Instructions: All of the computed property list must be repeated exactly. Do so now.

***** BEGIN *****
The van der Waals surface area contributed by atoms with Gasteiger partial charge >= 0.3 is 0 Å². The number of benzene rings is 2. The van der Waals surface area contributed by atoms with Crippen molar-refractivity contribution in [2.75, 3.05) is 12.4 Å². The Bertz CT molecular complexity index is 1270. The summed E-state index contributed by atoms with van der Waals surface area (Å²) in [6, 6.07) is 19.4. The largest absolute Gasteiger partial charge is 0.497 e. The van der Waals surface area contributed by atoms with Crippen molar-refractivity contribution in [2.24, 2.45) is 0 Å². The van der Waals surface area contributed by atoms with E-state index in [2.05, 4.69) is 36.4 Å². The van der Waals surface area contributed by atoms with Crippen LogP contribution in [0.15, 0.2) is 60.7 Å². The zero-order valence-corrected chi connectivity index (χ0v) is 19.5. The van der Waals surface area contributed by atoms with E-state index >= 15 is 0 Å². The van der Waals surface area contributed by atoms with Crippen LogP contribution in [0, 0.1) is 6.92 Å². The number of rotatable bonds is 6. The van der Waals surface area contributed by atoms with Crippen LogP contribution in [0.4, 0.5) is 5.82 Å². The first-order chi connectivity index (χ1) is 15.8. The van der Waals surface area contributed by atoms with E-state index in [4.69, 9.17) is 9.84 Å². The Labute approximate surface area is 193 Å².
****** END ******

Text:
The van der Waals surface area contributed by atoms with Gasteiger partial charge >= 0.3 is 0 Å². The number of benzene rings is 2. The van der Waals surface area contributed by atoms with Crippen molar-refractivity contribution in [2.75, 3.05) is 12.4 Å². The Bertz CT molecular complexity index is 1270. The summed E-state index contributed by atoms with van der Waals surface area (Å²) in [6, 6.07) is 19.4. The largest absolute Gasteiger partial charge is 0.497 e. The van der Waals surface area contributed by atoms with Crippen molar-refractivity contribution in [2.24, 2.45) is 0 Å². The van der Waals surface area contributed by atoms with E-state index in [2.05, 4.69) is 36.4 Å². The van der Waals surface area contributed by atoms with Crippen LogP contribution in [0.15, 0.2) is 60.7 Å². The zero-order valence-corrected chi connectivity index (χ0v) is 19.5. The van der Waals surface area contributed by atoms with E-state index >= 15 is 0 Å². The van der Waals surface area contributed by atoms with Crippen LogP contribution in [0, 0.1) is 6.92 Å². The number of rotatable bonds is 6. The van der Waals surface area contributed by atoms with Crippen LogP contribution in [0.4, 0.5) is 5.82 Å². The first-order chi connectivity index (χ1) is 15.8. The van der Waals surface area contributed by atoms with E-state index in [4.69, 9.17) is 9.84 Å². The Labute approximate surface area is 193 Å².